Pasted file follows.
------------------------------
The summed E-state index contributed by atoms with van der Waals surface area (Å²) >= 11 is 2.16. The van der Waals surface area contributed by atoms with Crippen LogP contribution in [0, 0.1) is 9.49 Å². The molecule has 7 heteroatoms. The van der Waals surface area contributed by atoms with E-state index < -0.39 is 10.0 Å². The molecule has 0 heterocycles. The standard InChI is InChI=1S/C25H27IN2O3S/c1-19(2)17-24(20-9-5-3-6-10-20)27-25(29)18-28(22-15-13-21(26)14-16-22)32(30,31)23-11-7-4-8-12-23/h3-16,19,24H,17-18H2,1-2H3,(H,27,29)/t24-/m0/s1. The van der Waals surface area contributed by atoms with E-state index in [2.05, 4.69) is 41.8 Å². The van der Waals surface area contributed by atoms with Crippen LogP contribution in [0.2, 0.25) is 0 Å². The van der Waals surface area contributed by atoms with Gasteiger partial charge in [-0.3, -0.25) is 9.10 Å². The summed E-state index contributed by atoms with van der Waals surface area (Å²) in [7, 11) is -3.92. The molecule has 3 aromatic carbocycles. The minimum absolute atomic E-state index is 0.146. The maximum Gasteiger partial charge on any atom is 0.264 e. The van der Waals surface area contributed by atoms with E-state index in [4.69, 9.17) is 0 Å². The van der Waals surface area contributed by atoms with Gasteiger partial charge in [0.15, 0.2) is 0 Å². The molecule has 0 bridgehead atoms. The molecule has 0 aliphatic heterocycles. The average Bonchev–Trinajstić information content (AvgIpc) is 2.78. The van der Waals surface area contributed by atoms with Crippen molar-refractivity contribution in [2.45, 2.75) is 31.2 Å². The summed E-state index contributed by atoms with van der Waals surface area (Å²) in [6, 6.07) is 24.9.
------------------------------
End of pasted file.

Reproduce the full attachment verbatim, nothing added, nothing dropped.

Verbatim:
The summed E-state index contributed by atoms with van der Waals surface area (Å²) >= 11 is 2.16. The van der Waals surface area contributed by atoms with Crippen LogP contribution in [0, 0.1) is 9.49 Å². The molecule has 7 heteroatoms. The van der Waals surface area contributed by atoms with E-state index < -0.39 is 10.0 Å². The molecule has 0 heterocycles. The standard InChI is InChI=1S/C25H27IN2O3S/c1-19(2)17-24(20-9-5-3-6-10-20)27-25(29)18-28(22-15-13-21(26)14-16-22)32(30,31)23-11-7-4-8-12-23/h3-16,19,24H,17-18H2,1-2H3,(H,27,29)/t24-/m0/s1. The van der Waals surface area contributed by atoms with E-state index in [2.05, 4.69) is 41.8 Å². The van der Waals surface area contributed by atoms with Crippen LogP contribution in [0.2, 0.25) is 0 Å². The van der Waals surface area contributed by atoms with Gasteiger partial charge in [-0.3, -0.25) is 9.10 Å². The summed E-state index contributed by atoms with van der Waals surface area (Å²) in [7, 11) is -3.92. The molecule has 3 aromatic carbocycles. The minimum absolute atomic E-state index is 0.146. The maximum Gasteiger partial charge on any atom is 0.264 e. The van der Waals surface area contributed by atoms with E-state index in [4.69, 9.17) is 0 Å². The van der Waals surface area contributed by atoms with Gasteiger partial charge in [0.15, 0.2) is 0 Å². The molecule has 0 bridgehead atoms. The molecule has 0 aliphatic heterocycles. The average Bonchev–Trinajstić information content (AvgIpc) is 2.78. The van der Waals surface area contributed by atoms with Crippen molar-refractivity contribution in [2.45, 2.75) is 31.2 Å². The summed E-state index contributed by atoms with van der Waals surface area (Å²) in [6, 6.07) is 24.9.